"Alas!" said she, "I am happy now, but you must leave me till the evening. Let us talk of our happiness, and enjoy it over again."
"Then you do not repent having made me a happy man?"
"No; it is you who have made me happy. You are an angel from heaven. We loved, we crowned our love; I cannot have done aught to offend God. I am free from all my fears. We have obeyed nature and our destinies. Do you love me still?"
"Can you ask me? I will shew you to-night."
I dressed myself as quickly as possible while we talked of our love, and I left her in bed, bidding her rest.
It was quite light when I got home. Le Duc had not gone to bed, and gave me a letter from the fair Zeroli, telling me that it had been delivered at eleven o'clock. I had not gone to her supper, and I had not escorted her to Chamberi; I had not had time to give her a moment's thought. I was sorry, but I could not do anything. I opened her letter which consisted of only six lines, but they were pregnant ones. She advised me never to go to Turin, for if I went there she would find means to take vengeance on me for the dastardly affront I had put upon her. She reproached me with having put her to public shame, said I had dishonoured her, and vowed she would never forgive me. I did not distress myself to any great extent; I tore up the friendly missive, and after I had had my hair done I went to the fountain.
Everybody flew at me for not having been at Madame Zeroli's supper. I defended myself as best I could, but my excuses were rather tame, about which I did not trouble myself. I was told that all was known, and this amused me as I was aware that nothing was known. The marquis's mistress took hold of my arm, and told me, without any circumlocution, that I had the reputation of being inconstant, and by way of reply I observed politely that I was wrongfully accused, but that if there was any ground for the remark it was because I had never served so sweet a lady as herself. She was flattered by my compliment, and I bit my lip when I heard her ask in the most gracious manner why I did not breakfast sometimes with the marquis.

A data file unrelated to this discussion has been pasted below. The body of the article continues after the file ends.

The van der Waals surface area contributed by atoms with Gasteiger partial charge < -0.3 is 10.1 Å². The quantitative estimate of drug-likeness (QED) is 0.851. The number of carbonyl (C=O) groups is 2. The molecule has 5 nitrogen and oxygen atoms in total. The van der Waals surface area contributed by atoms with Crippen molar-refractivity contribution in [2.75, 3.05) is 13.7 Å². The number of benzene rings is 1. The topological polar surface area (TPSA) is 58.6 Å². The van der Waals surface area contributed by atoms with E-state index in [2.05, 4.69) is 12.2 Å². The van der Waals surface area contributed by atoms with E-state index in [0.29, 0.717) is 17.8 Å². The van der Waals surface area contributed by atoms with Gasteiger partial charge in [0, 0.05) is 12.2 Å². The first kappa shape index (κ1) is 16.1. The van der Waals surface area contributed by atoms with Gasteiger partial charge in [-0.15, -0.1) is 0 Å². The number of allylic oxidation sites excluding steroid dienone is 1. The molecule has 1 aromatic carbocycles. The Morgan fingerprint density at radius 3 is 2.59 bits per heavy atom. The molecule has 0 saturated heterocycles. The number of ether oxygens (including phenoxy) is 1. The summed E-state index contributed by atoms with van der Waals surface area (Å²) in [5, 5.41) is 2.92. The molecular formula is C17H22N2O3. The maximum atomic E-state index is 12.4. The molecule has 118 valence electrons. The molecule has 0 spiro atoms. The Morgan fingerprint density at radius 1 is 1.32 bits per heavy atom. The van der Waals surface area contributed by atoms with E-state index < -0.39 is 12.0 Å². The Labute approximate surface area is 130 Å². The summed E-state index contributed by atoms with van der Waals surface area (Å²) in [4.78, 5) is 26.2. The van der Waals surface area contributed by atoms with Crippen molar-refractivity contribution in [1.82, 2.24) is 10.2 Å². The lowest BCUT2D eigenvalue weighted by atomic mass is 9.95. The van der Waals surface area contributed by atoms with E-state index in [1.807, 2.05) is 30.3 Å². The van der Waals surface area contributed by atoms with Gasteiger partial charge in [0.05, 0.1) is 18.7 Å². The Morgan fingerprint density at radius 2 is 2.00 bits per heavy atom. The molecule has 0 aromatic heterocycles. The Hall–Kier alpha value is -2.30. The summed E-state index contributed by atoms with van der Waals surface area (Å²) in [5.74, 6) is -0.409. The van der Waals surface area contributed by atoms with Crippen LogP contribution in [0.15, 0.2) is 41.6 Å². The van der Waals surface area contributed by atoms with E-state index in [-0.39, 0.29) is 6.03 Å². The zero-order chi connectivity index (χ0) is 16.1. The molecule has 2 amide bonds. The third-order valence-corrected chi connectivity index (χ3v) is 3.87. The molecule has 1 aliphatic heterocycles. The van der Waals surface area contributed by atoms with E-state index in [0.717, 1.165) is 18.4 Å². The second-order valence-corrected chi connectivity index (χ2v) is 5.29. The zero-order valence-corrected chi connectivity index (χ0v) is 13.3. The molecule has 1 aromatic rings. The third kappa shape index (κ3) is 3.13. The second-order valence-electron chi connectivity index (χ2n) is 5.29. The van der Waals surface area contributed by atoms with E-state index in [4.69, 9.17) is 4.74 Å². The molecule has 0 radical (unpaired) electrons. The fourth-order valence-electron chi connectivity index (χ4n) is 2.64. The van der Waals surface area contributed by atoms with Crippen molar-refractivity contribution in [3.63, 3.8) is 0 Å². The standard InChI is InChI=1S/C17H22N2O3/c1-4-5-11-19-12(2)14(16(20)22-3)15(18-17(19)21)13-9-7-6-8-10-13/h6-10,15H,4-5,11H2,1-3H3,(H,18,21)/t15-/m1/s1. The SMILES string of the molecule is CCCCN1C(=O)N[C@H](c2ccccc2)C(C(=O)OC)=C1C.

"I was afraid of disturbing him," said I.
"How do you mean?"
"I should be interrupting him in his business."
"He has no business, and he would be delighted to see you. Come to- morrow, he always breakfasts in my room"
This lady was the widow of a gentleman of quality; she was young, undoubtedly pretty, and possessing in perfection the jargon of good society; nevertheless, she did not attract me. After recently enjoying the fair Zeroli, and finding my suit with the fair nun at the height of its prosperity, I was naturally hard to please, and in plain words--I was perfectly contented with my situation. For all that, I had foolishly placed myself in such a position that I was obliged to give her to understand that she had delighted me by her preference.
She asked the marquis if she could return to the inn.
"Yes," said he, "but I have some business in hand, and cannot come with you."
"Would you be kind enough to escort me?" said she to me. I bowed in assent.
On the way she told me that if Madame Zeroli were still there she would not have dared to take my arm. I could only reply by equivocating, as I had no wish to embark in a fresh intrigue. However, I had no choice; I was obliged to accompany her to her room and sit down beside her; but as I had had no sleep the night before I felt tired and began to yawn, which was not flattering for the lady. I excused myself to the best of my ability, telling her that I was ill, and she believed me or pretended to believe me. But I felt sleep stealing upon me, and I should have infallibly dropped off if it had not been for my hellebore, which kept me awake by making me sneeze.
The marquis came in, and after a thousand compliments he proposed a game of quinze. I begged him to excuse me, and the lady backed me up, saying I could not possibly play in the midst of such a sneezing fit. We went down to dinner, and afterwards I easily consented to make a bank, as I was vexed at my loss of the day before.